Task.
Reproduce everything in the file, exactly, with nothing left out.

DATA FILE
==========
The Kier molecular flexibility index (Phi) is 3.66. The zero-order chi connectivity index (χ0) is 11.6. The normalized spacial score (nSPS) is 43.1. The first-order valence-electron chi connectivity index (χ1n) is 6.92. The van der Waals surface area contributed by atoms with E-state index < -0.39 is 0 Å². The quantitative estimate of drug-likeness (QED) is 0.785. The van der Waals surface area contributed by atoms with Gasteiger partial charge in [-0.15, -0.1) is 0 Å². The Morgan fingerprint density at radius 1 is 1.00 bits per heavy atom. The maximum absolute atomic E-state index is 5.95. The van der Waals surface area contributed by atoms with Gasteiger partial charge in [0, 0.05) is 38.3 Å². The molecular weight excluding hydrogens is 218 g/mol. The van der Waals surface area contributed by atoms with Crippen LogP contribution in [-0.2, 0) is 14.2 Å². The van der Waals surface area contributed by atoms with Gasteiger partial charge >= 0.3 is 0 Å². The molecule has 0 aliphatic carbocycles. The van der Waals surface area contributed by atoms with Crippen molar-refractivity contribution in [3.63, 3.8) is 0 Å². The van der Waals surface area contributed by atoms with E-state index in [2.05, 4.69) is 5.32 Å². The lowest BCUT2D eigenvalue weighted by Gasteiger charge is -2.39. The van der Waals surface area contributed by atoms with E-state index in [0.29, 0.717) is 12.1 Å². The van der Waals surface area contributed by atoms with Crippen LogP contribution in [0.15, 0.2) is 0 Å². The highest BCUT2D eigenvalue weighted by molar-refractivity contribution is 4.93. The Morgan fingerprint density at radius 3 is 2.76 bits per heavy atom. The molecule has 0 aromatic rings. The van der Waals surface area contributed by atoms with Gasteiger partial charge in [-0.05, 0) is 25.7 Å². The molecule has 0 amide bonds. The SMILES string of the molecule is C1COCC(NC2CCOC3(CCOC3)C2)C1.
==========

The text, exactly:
The Kier molecular flexibility index (Phi) is 3.66. The zero-order chi connectivity index (χ0) is 11.6. The normalized spacial score (nSPS) is 43.1. The first-order valence-electron chi connectivity index (χ1n) is 6.92. The van der Waals surface area contributed by atoms with E-state index < -0.39 is 0 Å². The quantitative estimate of drug-likeness (QED) is 0.785. The van der Waals surface area contributed by atoms with Gasteiger partial charge in [-0.15, -0.1) is 0 Å². The Morgan fingerprint density at radius 1 is 1.00 bits per heavy atom. The maximum absolute atomic E-state index is 5.95. The van der Waals surface area contributed by atoms with Gasteiger partial charge in [0, 0.05) is 38.3 Å². The molecular weight excluding hydrogens is 218 g/mol. The van der Waals surface area contributed by atoms with Crippen LogP contribution in [-0.2, 0) is 14.2 Å². The van der Waals surface area contributed by atoms with Gasteiger partial charge >= 0.3 is 0 Å². The molecule has 0 aliphatic carbocycles. The van der Waals surface area contributed by atoms with Crippen molar-refractivity contribution in [3.63, 3.8) is 0 Å². The van der Waals surface area contributed by atoms with E-state index in [2.05, 4.69) is 5.32 Å². The lowest BCUT2D eigenvalue weighted by Gasteiger charge is -2.39. The van der Waals surface area contributed by atoms with E-state index in [0.29, 0.717) is 12.1 Å². The van der Waals surface area contributed by atoms with Crippen LogP contribution in [0.15, 0.2) is 0 Å². The highest BCUT2D eigenvalue weighted by molar-refractivity contribution is 4.93. The Morgan fingerprint density at radius 3 is 2.76 bits per heavy atom. The molecule has 0 aromatic rings. The van der Waals surface area contributed by atoms with Gasteiger partial charge in [-0.05, 0) is 25.7 Å². The molecule has 0 amide bonds. The SMILES string of the molecule is C1COCC(NC2CCOC3(CCOC3)C2)C1.